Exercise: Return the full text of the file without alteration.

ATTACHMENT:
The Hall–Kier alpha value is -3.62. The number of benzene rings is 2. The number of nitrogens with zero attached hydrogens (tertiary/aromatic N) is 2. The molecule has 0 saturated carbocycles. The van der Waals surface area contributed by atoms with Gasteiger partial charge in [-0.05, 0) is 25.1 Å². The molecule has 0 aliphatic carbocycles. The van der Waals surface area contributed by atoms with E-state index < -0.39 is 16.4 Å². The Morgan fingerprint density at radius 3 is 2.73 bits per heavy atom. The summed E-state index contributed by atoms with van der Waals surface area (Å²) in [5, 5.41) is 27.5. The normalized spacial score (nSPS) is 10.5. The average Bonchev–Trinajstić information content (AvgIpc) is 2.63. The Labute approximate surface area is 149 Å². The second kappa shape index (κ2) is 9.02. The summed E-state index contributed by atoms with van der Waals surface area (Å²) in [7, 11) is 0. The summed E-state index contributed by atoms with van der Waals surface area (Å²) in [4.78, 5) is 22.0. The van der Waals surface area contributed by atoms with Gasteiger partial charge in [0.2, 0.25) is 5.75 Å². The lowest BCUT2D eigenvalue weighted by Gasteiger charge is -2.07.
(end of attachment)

The Hall–Kier alpha value is -3.62. The number of benzene rings is 2. The number of nitrogens with zero attached hydrogens (tertiary/aromatic N) is 2. The molecule has 0 saturated carbocycles. The van der Waals surface area contributed by atoms with Gasteiger partial charge in [-0.05, 0) is 25.1 Å². The molecule has 0 aliphatic carbocycles. The van der Waals surface area contributed by atoms with E-state index < -0.39 is 16.4 Å². The Morgan fingerprint density at radius 3 is 2.73 bits per heavy atom. The summed E-state index contributed by atoms with van der Waals surface area (Å²) in [5, 5.41) is 27.5. The normalized spacial score (nSPS) is 10.5. The average Bonchev–Trinajstić information content (AvgIpc) is 2.63. The Labute approximate surface area is 149 Å². The second kappa shape index (κ2) is 9.02. The summed E-state index contributed by atoms with van der Waals surface area (Å²) in [7, 11) is 0. The summed E-state index contributed by atoms with van der Waals surface area (Å²) in [4.78, 5) is 22.0. The van der Waals surface area contributed by atoms with Gasteiger partial charge in [0.2, 0.25) is 5.75 Å². The lowest BCUT2D eigenvalue weighted by Gasteiger charge is -2.07.